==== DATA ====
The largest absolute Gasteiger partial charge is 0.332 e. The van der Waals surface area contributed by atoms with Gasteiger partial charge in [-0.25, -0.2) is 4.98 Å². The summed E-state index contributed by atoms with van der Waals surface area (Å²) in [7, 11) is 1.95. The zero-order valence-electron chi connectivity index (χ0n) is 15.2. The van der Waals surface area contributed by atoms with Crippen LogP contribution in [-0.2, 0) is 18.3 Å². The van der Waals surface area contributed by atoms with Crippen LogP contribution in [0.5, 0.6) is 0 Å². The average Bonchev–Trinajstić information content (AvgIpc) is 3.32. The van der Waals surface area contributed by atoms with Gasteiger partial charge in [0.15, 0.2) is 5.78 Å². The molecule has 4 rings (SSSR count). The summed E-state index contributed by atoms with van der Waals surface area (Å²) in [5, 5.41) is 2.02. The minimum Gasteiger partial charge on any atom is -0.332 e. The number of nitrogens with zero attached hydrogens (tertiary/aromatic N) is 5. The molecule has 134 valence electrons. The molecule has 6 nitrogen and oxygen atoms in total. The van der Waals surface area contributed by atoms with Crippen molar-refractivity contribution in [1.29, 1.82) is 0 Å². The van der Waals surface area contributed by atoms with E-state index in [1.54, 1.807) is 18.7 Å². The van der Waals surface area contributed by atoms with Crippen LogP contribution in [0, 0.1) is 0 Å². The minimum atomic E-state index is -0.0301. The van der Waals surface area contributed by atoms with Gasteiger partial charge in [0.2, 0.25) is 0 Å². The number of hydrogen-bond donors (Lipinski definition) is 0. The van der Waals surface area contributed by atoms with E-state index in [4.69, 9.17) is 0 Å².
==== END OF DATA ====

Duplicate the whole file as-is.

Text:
The largest absolute Gasteiger partial charge is 0.332 e. The van der Waals surface area contributed by atoms with Gasteiger partial charge in [-0.25, -0.2) is 4.98 Å². The summed E-state index contributed by atoms with van der Waals surface area (Å²) in [7, 11) is 1.95. The zero-order valence-electron chi connectivity index (χ0n) is 15.2. The van der Waals surface area contributed by atoms with Crippen LogP contribution in [-0.2, 0) is 18.3 Å². The van der Waals surface area contributed by atoms with Crippen LogP contribution in [0.5, 0.6) is 0 Å². The average Bonchev–Trinajstić information content (AvgIpc) is 3.32. The van der Waals surface area contributed by atoms with Gasteiger partial charge in [0.15, 0.2) is 5.78 Å². The molecule has 4 rings (SSSR count). The summed E-state index contributed by atoms with van der Waals surface area (Å²) in [5, 5.41) is 2.02. The minimum Gasteiger partial charge on any atom is -0.332 e. The number of nitrogens with zero attached hydrogens (tertiary/aromatic N) is 5. The molecule has 134 valence electrons. The molecule has 6 nitrogen and oxygen atoms in total. The van der Waals surface area contributed by atoms with Crippen molar-refractivity contribution in [1.29, 1.82) is 0 Å². The van der Waals surface area contributed by atoms with E-state index in [1.54, 1.807) is 18.7 Å². The van der Waals surface area contributed by atoms with Crippen LogP contribution in [0, 0.1) is 0 Å². The minimum atomic E-state index is -0.0301. The van der Waals surface area contributed by atoms with Gasteiger partial charge in [0.2, 0.25) is 0 Å². The number of hydrogen-bond donors (Lipinski definition) is 0. The van der Waals surface area contributed by atoms with E-state index in [4.69, 9.17) is 0 Å².